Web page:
Pilar Luna, Pioneer of Mexican Underwater Archeology

Divers exploring submerged cultural heritage 
Photo Subdirección de Arqueología Subacuatica

From Art Daily

As an acknowledgement to her 30-year trajectory, devoted to research and preservation of the submerged cultural heritage, archaeologist Pilar Luna Erreguerena, pioneer of Underwater Archaeology in Mexico, was awarded with the J.C. Harrington Award by the Society for Historical Archaeology (SHA), becoming the first Latin American researcher -and the 4th woman- to receive this prize.

The award given every year by the American society that gathers the greatest number of academics in the subject recognizes as well the labor conducted in Mexico regarding research and safeguarding of cultural and historical goods that lay in the depths, headed since 1980 by the expert from the National Institute of Anthropology and History (INAH).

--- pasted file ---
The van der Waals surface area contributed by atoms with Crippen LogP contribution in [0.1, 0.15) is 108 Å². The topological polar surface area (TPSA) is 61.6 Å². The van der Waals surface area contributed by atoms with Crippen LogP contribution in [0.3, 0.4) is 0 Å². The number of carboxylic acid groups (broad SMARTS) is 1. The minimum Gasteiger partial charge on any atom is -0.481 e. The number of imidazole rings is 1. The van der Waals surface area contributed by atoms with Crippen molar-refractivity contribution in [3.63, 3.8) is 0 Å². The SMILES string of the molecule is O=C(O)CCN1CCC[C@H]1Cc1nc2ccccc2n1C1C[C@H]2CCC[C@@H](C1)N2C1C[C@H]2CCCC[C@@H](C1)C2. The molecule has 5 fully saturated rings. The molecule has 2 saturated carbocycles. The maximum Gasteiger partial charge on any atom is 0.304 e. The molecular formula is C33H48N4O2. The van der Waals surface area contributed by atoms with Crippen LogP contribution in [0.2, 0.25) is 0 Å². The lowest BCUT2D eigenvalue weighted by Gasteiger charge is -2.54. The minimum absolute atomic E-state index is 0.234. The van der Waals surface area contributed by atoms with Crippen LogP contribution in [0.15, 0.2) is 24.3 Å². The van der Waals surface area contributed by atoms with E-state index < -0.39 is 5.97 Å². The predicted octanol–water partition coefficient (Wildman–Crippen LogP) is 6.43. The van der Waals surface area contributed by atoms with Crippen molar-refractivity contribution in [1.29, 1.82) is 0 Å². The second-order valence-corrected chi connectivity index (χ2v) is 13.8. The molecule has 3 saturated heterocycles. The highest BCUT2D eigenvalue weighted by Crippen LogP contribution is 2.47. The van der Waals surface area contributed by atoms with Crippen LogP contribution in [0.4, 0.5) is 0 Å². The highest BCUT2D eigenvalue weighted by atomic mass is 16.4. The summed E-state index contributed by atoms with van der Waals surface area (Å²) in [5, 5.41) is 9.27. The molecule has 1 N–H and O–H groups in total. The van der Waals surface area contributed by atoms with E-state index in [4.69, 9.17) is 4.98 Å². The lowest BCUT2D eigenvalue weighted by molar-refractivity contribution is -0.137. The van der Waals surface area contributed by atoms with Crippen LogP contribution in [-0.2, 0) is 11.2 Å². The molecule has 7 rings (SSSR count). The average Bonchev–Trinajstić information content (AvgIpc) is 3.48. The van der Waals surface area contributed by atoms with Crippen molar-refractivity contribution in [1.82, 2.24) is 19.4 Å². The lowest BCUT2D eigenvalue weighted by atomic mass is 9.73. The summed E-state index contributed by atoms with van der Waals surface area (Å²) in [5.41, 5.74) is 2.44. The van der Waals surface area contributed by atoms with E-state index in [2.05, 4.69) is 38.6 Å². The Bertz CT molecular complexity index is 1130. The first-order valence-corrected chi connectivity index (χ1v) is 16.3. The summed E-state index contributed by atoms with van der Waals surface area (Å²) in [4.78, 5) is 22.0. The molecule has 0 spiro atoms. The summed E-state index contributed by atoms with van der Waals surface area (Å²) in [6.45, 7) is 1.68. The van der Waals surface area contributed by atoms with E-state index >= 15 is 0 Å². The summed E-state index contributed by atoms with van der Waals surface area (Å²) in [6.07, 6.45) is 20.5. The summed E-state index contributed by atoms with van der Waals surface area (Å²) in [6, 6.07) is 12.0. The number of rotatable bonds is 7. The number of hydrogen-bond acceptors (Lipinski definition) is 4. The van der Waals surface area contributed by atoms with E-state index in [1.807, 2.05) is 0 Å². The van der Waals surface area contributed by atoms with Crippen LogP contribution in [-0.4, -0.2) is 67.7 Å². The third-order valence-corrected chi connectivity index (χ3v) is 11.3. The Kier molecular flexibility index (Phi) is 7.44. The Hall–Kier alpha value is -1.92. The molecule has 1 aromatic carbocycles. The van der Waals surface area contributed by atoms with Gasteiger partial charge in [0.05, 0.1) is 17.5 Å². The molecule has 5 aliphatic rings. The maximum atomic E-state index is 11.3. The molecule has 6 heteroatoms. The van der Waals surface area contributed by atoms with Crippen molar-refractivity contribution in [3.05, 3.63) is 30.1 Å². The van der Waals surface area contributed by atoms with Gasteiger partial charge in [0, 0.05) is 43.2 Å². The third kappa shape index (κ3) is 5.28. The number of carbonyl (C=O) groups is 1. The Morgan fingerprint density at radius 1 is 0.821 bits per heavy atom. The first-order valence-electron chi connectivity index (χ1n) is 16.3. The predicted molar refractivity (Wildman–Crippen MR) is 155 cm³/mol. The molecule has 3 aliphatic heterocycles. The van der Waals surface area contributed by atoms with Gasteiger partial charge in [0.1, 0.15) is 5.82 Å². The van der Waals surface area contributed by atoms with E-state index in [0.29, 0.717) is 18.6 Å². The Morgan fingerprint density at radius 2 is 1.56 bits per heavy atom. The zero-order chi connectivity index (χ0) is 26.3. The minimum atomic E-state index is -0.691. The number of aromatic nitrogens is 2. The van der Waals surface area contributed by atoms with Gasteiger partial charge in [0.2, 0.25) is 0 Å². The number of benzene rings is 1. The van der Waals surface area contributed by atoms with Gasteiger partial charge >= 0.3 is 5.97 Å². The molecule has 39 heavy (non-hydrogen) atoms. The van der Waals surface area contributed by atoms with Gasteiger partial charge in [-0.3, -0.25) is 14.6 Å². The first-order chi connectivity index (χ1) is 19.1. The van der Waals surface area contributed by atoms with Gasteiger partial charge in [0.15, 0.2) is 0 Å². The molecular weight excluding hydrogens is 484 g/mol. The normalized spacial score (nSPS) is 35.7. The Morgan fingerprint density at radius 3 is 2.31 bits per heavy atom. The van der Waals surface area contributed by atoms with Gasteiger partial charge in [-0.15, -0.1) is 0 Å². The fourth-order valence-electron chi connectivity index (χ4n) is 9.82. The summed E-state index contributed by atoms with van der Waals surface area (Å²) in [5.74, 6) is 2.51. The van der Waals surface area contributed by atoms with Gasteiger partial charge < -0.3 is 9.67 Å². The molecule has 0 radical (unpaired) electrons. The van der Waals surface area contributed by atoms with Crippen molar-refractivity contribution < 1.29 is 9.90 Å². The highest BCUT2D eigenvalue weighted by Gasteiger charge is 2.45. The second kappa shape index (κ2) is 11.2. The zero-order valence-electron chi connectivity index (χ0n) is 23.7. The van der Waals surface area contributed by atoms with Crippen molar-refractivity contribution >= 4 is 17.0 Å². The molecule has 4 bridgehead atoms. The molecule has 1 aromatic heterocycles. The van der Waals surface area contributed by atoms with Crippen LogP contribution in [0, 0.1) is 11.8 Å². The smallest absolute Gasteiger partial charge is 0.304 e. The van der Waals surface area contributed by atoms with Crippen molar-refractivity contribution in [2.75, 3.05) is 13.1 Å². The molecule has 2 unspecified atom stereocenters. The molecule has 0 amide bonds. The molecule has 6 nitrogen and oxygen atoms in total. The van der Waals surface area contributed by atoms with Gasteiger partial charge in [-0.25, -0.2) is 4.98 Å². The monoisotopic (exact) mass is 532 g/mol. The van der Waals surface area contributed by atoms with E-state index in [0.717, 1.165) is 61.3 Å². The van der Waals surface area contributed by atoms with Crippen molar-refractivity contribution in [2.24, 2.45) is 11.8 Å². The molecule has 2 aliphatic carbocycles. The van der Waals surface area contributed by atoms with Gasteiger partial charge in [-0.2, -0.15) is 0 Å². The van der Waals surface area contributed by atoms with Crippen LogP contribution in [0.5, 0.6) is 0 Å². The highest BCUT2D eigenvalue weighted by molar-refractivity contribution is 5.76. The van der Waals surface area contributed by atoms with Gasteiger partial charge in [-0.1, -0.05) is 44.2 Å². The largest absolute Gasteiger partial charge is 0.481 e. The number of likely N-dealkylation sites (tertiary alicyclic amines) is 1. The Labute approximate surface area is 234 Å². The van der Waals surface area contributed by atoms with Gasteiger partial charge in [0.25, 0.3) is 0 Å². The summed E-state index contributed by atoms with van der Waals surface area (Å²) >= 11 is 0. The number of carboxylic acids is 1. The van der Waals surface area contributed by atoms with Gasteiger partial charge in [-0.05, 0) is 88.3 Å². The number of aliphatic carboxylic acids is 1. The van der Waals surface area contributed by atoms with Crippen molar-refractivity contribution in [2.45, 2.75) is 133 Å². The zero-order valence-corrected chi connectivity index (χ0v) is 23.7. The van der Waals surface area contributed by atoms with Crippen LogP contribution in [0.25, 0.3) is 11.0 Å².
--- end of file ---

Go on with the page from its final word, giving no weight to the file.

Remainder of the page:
The award named after the father of American historical archaeology, J.C. Harrington, is the most important honor conceded to those who had contributed to research and preservation of the world cultural heritage.

This is the second time that the award is presented to a researcher of the Underwater Archeology field; the first was given in 1999 to George F. Bass, Ph.D., considered the “father of underwater archaeology in the world”.

“When I was informed in 2010 that the Society for Historical Archaeology had decided to give me the J.C. Harrington Award, I did not know what it was about and I needed a few minutes to understand the importance of this acknowledgement”, recalled the head of the INAH Sub Direction of Underwater Archaeology (INAH-SAS).

“I consider myself a privileged being, I am convinced that there are more persons that deserve acknowledgment for their achievements and do not receive it. To be given it in life, in company of my dear ones, is truly a gift from God”, she commented.


archaeology Mexico

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